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Laurence's Blog

by admin published Jun 15, 2007 09:25 PM
Musings of an itinerant web developer

Visit Macedonia

by Laurence Rowe published Jan 27, 2009 07:46 AM
Win special bonus trip to Afghanistan!

The link address is:

UK house prices after the credit crunch

by Laurence Rowe published Jan 25, 2009 05:54 PM
A year ago I was thinking of buying a flat in London. I'm glad I didn't.

The Economist recently reported on some research into the effect of past banking crises on asset prices and employment.

Peak-to-trough Price Declines and Years Duration of a Downturn

So if past crises are to be a guide to this present one, then we should expect house prices to decline by 35.5% from their peak in real terms (adjusting for inflation).

Notably, the duration of housing price declines is quite long-lived, averaging roughly six years.  Even excluding the extraordinary experience of Japan (with its 17 consecutive years of price declines), the average remains over five years.

The Nationwide House Price Index shows us how far prices have fallen. Peaking in Q3 2007 at £192,500 (inflated to Q4 2008 prices, this time using the RPI instead of the CPI) they have since dropped by 18.5% to £156,828. Using the historical data as a guide, we should expect prices to bottom out at the end of 2012 at about £124,163 in today's prices.

Long Term Real House Price Trend

Obama orders attacks on first civilians

by Laurence Rowe published Jan 25, 2009 03:11 PM
"some foreign militants also killed"

The link address is:

A response from the Home Office

by Laurence Rowe published Nov 13, 2008 12:14 AM

Back in May I wrote to the Home Office asking for the evidence behind a reported statement that "the conflicts in Iraq and Afghanistan had no bearing on the level of the security threat in the UK or in the rest of Europe." This in an article in the Independent highlighting a recent European report warning "British foreign policy presented critical dangers for all Europe: "The conflicts in Afghanistan and Iraq have a large impact on the security environment of the EU."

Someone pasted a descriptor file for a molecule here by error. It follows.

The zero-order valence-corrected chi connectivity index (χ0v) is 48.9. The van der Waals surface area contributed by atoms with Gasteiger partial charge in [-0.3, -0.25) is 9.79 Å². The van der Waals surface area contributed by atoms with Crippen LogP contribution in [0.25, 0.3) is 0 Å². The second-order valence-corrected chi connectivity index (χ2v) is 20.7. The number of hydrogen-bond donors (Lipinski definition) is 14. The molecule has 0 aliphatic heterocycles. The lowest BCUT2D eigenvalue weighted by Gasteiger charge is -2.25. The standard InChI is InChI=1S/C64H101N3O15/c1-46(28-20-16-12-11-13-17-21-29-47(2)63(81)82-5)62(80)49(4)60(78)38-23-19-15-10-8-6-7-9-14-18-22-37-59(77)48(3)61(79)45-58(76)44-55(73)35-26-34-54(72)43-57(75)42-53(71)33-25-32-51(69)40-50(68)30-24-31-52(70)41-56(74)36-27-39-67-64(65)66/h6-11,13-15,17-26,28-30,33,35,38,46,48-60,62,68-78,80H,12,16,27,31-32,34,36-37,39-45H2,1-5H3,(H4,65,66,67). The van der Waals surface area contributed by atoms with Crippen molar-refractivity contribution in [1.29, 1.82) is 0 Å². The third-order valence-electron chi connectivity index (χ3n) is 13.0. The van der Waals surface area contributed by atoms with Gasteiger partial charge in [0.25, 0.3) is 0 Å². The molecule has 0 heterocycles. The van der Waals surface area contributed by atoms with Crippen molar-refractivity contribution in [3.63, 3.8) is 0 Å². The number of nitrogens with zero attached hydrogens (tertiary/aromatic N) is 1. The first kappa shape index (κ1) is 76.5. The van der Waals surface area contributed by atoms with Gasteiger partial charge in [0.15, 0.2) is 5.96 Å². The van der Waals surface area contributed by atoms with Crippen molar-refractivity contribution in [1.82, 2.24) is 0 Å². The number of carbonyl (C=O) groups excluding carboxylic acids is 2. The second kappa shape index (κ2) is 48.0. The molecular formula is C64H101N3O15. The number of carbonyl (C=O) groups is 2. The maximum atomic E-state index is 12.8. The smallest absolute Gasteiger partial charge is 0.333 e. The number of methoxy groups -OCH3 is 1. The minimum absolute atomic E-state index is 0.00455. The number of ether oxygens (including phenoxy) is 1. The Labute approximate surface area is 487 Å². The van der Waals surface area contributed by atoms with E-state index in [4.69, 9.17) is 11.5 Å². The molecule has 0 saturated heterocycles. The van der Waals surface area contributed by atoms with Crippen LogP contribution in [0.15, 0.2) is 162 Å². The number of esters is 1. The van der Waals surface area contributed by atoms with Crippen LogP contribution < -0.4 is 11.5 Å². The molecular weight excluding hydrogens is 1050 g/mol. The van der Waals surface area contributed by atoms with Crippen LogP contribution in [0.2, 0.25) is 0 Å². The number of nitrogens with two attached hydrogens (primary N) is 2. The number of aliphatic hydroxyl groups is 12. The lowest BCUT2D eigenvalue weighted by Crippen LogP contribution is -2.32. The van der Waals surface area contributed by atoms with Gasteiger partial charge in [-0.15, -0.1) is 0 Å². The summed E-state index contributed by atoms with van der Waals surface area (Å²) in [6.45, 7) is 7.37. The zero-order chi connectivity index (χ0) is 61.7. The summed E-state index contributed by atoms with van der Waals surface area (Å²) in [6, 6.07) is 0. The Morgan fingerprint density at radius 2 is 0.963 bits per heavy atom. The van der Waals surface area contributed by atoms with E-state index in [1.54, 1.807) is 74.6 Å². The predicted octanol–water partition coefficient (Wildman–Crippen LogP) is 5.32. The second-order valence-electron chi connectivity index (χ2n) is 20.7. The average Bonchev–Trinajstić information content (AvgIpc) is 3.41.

After a number of false starts, lost e-mails and clarifications, I received a reply.

When approached by the journalist our spokesman followed the normal procedure and queried the Home Office's press database to see if the Department had been asked a similar question before.

Querying the database yielded a question and answer from the launch of the Government's counter-terrorism strategy, CONTEST. It is this information from the database our spokesman relied on when speaking to the journalist. The information from the database is as follows:

Are you conceding that the Iraq war and UK invasion of Iraq have fuelled extremism?

No. It is the right of every citizen to question UK foreign policy and to have the freedom to debate and disagree. Understand that not everyone agreed with decision to intervene in Iraq. But the UK government did so because of wider issues not because it is a Muslim country. No foreign policy issue justifies terrorism or advocating it.

Must bear in mind that the threat from international terrorism existed before the Iraq war:

Feb 1993
World Trade Centre - 6 dead.
Aug 1998
bombings of US Embassies in Tanzania and Kenya 224 dead, mostly locals.
11 Sept 2001
World Trade Centre, Pentagon 2992 killed.
April 2002
historic synagogue in Tunisia bombed 21 dead including European tourists.
May 2002
hotel bombed in Karachi 14 killed.
Oct 2002
Bali bombs 202 dead, mostly tourists.


This tells us more about the processes of the Government media machine than it does about evidence based policy making. The press office database is not of answers to questions, but rather points of rebuttal. The aim being to divert the attention of the journalist from the question at hand to the departmental line that 'terrorists have always done bad things'.

The failure of imagination (either in the Government or presumed in the media audience) displayed by the emphasis on the reasoning for going to war, when it is the perception that is pertinent. The perception that the west has been engaged in a war on Muslims is widely held in many parts of the world and within some communities within Britain.

It appears that the original 'answer' dates from 2003, the launch of CONTEST (or at the FCO, 'Protect and Survive' anyone?) By 2006 the head of MI5 acknowledged that British suicide bombers were driven by the perception of a long standing injustices against Muslims.

So what of the 'wider issues' that lead to the Iraq war. JK Galbraith had the most convincing account I have read.


by Laurence Rowe published Nov 02, 2008 05:29 PM

Tønsberg waterfront

Further north, the light has a different quality. Colours appear stronger, more intense. Around freezing, the water takes on an almost waxy texture.